Syllabus

Creswell high school

Course syllabus

 

STATISTICS    (with probability)                    2016 – 2017

 

COURSE NUMBER:  MTH 243

 

INSTRUCTOR: MR. SCOTT WORSHAM

 

CONTACT INFO:  E-mail: sworsham@creswell.k12.or.us & Work Phone: 541-895-6031

 

OFFICE HOURS: 7:45 – 8:15 AM (Before School), 12:43-1:31 (Prep Period), & 3:15 – 3:45 (After School)

 

LENGTH:  1 YEAR

 

ROOM: 218                                                               PREREQUISITES: ALGEBRA 2

 

TEXTBOOK: Stats-Modeling the World, AP edition, by Bock, Velleman and De Veaux,

Pearson – Addison Wesley, 2007

GENERAL COURSE DESCRIPTION:

 

Statistics is the art and science of collecting, organizing, analyzing, and drawing conclusions from data.

 

In Statistics, we will focus on four major themes:

 

  1. Exploring Data
  2. Sampling and Experimentation
  3. Anticipating Patterns
  4. Statistical Inference

 

Statistics is designed as the equivalent of a one-semester, introductory college statistics course.   As a result of being a full year course, this high school course covers more topics in greater depth than any single “equivalent” college course.

 

In this course, students develop strategies for collecting, organizing, analyzing, and drawing conclusions from data.  Students design, administer, and tabulate results from surveys and experiments.  Probability and simulations aid students in constructing models for chance phenomena.  Sampling distributions provide the logical structure for confidence intervals and hypothesis tests.  Students use a TI-83/84 graphing calculator, statistical software output, and Web-based java applets and activities to investigate statistical concepts.  To develop effective statistical communication skills, students are required to prepare frequent written and oral analyses of real data.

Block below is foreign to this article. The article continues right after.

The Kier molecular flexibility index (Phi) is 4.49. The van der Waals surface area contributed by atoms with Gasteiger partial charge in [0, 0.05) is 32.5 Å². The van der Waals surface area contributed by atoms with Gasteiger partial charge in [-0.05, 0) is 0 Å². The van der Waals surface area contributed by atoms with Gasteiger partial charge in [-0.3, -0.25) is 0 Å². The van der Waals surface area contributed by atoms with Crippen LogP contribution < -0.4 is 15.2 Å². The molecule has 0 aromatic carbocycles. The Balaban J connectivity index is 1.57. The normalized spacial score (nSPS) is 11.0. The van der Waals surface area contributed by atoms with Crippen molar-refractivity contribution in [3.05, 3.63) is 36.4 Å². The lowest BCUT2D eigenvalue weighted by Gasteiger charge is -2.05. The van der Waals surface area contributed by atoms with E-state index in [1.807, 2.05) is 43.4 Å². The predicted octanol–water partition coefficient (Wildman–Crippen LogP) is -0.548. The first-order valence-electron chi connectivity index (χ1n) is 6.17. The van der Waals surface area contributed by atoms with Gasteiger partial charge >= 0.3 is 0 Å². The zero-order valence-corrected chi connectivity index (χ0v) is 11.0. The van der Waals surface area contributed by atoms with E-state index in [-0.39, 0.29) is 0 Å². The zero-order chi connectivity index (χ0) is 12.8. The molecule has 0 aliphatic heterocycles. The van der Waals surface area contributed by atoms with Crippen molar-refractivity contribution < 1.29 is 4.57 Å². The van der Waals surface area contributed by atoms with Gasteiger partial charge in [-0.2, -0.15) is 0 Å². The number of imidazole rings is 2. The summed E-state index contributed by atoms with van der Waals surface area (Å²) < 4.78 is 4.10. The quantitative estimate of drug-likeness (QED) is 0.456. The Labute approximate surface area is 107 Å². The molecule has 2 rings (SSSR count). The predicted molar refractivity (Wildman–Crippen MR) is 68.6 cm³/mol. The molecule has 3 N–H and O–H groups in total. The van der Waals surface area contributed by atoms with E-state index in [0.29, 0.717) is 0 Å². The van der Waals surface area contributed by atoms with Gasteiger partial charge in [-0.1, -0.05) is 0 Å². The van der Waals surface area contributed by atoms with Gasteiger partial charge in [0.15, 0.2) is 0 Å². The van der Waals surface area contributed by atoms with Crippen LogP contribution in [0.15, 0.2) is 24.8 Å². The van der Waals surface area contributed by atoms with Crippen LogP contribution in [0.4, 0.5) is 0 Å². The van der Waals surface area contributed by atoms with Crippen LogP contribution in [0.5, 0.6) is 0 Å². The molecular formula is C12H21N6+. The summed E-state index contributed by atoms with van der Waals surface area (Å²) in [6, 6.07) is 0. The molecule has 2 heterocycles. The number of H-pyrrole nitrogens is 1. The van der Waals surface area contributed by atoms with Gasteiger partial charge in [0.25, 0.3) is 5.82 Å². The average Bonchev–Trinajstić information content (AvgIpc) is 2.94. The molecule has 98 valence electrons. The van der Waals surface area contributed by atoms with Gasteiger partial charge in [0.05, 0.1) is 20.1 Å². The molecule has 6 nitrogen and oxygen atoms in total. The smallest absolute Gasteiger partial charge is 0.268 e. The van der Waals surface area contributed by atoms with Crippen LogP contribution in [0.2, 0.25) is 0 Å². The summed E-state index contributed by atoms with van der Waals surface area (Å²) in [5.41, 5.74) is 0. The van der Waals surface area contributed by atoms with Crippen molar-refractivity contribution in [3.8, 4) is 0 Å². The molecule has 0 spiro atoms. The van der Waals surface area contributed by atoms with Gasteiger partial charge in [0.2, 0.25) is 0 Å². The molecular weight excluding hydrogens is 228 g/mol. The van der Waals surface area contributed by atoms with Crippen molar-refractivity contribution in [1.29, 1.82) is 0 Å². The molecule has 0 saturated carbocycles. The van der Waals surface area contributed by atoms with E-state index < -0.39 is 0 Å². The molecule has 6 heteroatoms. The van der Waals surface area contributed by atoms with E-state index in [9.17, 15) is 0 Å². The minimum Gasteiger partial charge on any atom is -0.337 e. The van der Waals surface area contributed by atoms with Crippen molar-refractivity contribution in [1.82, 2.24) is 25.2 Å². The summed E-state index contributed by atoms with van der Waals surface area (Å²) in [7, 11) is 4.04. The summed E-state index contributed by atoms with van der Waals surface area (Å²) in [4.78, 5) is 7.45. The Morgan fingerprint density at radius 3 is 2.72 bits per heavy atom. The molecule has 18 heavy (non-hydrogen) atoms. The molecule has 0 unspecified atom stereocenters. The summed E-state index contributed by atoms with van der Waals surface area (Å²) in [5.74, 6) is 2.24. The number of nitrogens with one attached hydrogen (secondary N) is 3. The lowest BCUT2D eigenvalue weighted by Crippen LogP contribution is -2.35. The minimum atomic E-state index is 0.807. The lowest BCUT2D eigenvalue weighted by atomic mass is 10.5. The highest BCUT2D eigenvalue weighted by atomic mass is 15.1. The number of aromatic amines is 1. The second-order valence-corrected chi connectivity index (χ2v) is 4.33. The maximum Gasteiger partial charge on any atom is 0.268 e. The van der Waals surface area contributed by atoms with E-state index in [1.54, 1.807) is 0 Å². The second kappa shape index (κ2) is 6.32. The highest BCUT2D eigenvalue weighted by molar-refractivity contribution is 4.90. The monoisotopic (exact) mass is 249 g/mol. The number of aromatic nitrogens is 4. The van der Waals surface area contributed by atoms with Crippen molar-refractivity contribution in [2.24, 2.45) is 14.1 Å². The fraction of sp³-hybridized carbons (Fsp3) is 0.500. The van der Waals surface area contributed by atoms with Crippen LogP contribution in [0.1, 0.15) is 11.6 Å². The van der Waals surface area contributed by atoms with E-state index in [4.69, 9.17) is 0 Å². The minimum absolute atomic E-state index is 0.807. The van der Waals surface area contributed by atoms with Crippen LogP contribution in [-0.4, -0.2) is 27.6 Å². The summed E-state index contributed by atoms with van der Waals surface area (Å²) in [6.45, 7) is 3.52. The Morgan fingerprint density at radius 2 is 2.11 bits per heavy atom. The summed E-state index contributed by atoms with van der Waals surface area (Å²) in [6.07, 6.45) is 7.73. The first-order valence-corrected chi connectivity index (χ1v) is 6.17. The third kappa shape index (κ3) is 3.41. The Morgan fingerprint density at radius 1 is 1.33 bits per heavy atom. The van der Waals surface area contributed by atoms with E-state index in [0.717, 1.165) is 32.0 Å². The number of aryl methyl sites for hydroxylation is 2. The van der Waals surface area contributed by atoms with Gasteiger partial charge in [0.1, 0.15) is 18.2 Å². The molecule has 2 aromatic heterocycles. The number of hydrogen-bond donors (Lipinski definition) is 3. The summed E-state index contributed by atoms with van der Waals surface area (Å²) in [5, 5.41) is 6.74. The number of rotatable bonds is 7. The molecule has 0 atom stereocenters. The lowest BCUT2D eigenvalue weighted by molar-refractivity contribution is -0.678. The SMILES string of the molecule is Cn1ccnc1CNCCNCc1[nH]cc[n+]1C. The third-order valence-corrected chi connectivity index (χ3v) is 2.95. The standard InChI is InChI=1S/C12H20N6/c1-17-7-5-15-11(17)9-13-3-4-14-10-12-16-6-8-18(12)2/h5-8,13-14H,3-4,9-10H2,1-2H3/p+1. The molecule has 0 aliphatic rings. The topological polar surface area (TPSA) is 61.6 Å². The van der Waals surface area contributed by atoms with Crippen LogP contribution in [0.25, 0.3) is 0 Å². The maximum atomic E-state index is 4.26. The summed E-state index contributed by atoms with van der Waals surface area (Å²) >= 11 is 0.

Statistics is an advanced math class.  You must put more time and effort into this math class then you have done in past years.  If you feel that you will continue your educational growth into college, this course will also prepare you for that future endeavor.

 

 

 

COURSE GOALS:

 

  1. To help you become an educated consumer of data and statistical claims.
  2. To introduce you to the practice of doing statistics.
  3. To see the significance statistics has in other fields such as medicine, business, psychology, environmental science, sports, and other important fields.
  4. To help you be more prepared for a career and/or college

 

 

GRADING:

93 – 100  A                88 – 89  B+                78 – 79  C+                68 – 69  D+

83 – 87  B                  73 – 77  C                  63 – 67  D

90 – 92  A-                 80 – 82  B-                 70 – 72  C-                 60 – 62  D-            0 – 59  F